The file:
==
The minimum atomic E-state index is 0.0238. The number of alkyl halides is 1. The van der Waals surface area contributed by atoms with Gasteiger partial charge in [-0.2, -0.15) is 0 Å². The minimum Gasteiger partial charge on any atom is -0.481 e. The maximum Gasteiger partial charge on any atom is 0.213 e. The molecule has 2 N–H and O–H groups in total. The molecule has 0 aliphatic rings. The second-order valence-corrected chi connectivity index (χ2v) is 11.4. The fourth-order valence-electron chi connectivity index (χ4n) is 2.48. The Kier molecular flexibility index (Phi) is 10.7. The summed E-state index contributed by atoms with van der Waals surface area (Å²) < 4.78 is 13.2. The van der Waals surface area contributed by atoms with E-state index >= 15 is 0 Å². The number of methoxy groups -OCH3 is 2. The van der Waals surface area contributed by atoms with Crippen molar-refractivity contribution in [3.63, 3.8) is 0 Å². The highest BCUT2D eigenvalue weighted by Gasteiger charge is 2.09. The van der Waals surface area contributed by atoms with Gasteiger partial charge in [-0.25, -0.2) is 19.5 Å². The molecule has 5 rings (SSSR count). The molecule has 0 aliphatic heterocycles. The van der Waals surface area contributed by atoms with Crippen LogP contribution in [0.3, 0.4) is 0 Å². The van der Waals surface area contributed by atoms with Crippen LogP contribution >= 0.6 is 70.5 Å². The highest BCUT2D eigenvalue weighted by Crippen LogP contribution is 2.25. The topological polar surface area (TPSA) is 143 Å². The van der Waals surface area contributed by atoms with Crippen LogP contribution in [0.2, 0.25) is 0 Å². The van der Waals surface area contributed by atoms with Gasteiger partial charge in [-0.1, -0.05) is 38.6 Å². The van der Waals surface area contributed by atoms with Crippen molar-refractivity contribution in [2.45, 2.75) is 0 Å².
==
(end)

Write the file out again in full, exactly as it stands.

The minimum atomic E-state index is 0.0238. The number of alkyl halides is 1. The van der Waals surface area contributed by atoms with Gasteiger partial charge in [-0.2, -0.15) is 0 Å². The minimum Gasteiger partial charge on any atom is -0.481 e. The maximum Gasteiger partial charge on any atom is 0.213 e. The molecule has 2 N–H and O–H groups in total. The molecule has 0 aliphatic rings. The second-order valence-corrected chi connectivity index (χ2v) is 11.4. The fourth-order valence-electron chi connectivity index (χ4n) is 2.48. The Kier molecular flexibility index (Phi) is 10.7. The summed E-state index contributed by atoms with van der Waals surface area (Å²) < 4.78 is 13.2. The van der Waals surface area contributed by atoms with E-state index >= 15 is 0 Å². The number of methoxy groups -OCH3 is 2. The van der Waals surface area contributed by atoms with Crippen molar-refractivity contribution in [3.63, 3.8) is 0 Å². The highest BCUT2D eigenvalue weighted by Gasteiger charge is 2.09. The van der Waals surface area contributed by atoms with Gasteiger partial charge in [-0.25, -0.2) is 19.5 Å². The molecule has 5 rings (SSSR count). The molecule has 0 aliphatic heterocycles. The van der Waals surface area contributed by atoms with Crippen LogP contribution in [0.3, 0.4) is 0 Å². The van der Waals surface area contributed by atoms with Crippen LogP contribution >= 0.6 is 70.5 Å². The highest BCUT2D eigenvalue weighted by Crippen LogP contribution is 2.25. The topological polar surface area (TPSA) is 143 Å². The van der Waals surface area contributed by atoms with Crippen LogP contribution in [0.2, 0.25) is 0 Å². The van der Waals surface area contributed by atoms with Gasteiger partial charge in [-0.1, -0.05) is 38.6 Å². The van der Waals surface area contributed by atoms with Crippen molar-refractivity contribution in [2.45, 2.75) is 0 Å².